Fail of the Week: GPS module design


GPS is really fun to play with in your projects. But when [Trax] decided to build a GPS chip into his design the fun ended abruptly. Above you can see the section of the board devoted to the hardware. Unfortunately this PCB fails to provide any GPS location data whatsoever.

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Raspberry Pi replaces a Volvo nav system


[Reinis] has a Volvo S80. One of the dashboard features it includes is a 6.5″ LCD screen which periscopes up to use as a navigation system. The problem is that Volvo stopped making maps for it around five years ago and there are no maps at all for Latvia where he lives. So it’s worthless… to you’re average driver. But [Reinis] is fixing it on his own by replacing the system with a Raspberry Pi.

That link leads to his project overview page. But he’s already posted follow-ups on hardware design and initial testing. He’s basing the design around a Raspberry Pi board, but that doesn’t have all the hardware it needs to communicate with the car’s systems. For this he designed his own shield that uses an ATmega328 along with a CAN controller and CAN transceiver. The latter two chips patch into the CAN bus on the car’s On Board Diagnostic system. We didn’t see much about the wiring, but the overview post mentions that the screen takes RGB or Composite inputs so he must be running a composite video cable from the trunk to the dashboard.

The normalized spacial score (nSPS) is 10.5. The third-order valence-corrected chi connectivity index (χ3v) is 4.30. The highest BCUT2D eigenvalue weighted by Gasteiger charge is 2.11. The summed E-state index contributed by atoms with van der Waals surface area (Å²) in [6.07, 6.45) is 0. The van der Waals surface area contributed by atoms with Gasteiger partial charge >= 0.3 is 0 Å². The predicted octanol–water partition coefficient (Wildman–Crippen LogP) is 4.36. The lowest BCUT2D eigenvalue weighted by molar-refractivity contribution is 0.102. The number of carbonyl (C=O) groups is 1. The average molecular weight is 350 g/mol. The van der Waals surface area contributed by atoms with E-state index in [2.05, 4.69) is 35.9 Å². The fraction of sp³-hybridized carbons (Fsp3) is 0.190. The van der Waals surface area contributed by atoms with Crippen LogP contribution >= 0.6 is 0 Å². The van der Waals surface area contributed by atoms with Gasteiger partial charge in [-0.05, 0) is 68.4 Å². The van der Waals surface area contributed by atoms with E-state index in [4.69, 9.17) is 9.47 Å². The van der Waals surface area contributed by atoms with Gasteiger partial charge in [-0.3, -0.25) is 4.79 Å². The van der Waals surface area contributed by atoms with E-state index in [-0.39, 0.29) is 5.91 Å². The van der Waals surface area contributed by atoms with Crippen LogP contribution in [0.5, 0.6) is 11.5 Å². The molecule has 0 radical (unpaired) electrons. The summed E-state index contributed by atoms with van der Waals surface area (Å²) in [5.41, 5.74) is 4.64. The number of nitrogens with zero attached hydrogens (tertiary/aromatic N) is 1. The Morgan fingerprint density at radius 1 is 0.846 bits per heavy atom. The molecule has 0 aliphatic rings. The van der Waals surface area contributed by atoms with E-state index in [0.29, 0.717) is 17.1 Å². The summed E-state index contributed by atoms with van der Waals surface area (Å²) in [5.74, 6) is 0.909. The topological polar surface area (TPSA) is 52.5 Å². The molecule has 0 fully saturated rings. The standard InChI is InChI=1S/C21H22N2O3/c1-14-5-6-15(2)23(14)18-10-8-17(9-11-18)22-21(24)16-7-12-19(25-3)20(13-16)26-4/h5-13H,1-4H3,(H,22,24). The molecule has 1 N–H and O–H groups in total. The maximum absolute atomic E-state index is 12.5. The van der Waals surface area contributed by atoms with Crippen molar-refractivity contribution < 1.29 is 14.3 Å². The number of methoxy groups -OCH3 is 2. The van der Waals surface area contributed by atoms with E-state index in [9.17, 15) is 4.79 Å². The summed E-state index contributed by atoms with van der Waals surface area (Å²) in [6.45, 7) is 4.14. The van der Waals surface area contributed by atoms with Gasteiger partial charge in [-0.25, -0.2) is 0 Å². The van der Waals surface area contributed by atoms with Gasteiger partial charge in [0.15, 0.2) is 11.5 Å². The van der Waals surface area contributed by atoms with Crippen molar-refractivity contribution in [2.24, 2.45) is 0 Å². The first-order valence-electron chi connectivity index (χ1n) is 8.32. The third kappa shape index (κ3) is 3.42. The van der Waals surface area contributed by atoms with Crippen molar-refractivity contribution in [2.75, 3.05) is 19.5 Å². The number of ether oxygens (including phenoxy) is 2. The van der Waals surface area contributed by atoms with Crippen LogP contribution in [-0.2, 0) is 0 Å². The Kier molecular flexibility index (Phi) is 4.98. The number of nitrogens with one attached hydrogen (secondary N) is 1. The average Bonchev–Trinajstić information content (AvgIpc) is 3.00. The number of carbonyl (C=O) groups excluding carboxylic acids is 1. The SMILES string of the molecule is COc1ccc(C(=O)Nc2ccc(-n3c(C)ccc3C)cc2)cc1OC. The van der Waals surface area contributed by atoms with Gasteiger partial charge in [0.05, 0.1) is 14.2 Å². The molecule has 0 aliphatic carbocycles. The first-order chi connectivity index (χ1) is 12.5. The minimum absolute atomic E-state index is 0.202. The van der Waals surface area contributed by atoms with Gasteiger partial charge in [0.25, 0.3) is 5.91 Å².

Autonomous RC car navigates by waypoints


Check out this autonomous RC car which [Jason] built for the chipKIT design challenge. It’s been able to successfully navigate a planned route taking just a few waypoints as inputs.

Obviously this uses a chipKIT as the controller, the max32 to be specific. [Jason's] write-up shows off all of the components of the design, but you’ll have to head over to his recently posted update to hear about the custom board he had spun to host them all. It starts with a GPS module, but that’s only accurate enough to give the rover the big picture. To handle getting from one waypoint to the next successfully he also included a gyroscope which provides very accurate orientation data, as well as optical encoders on the wheels for on-board distance traveled information.

We hope he’ll keep refining the design and make a trip to next year’s Autonomous Vehicle Competition.

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This GPS logger is so small…


How small is it? Two things should give you a good sense of scale, the SD card slot on the lower right, and the slide switch on the upper left. This minuscule module is an all-in-one GPS logger which [J3tstream] built.

Main system control is provided by a Teens 2.0 board. If you look really closely you’ll see the SD card slot is actually a breakout board which mounts on top of the Teensy’s pinheaders. Also on the board is a PA6B GPS module with a few passive components to support it. The back side of the board hosts a Lithium Ion battery from an old phone. Note the mangled pin header which works as connectors for the battery. [J3tstream] even built a charger into the project. He’s using an LTC4054 chip to handle the charging. We were a bit confused at first because we didn’t see a way to connect external power. But he goes on to explain that the USB port on the Teensy board is used for charging. Just plug in USB and press the button to get things started.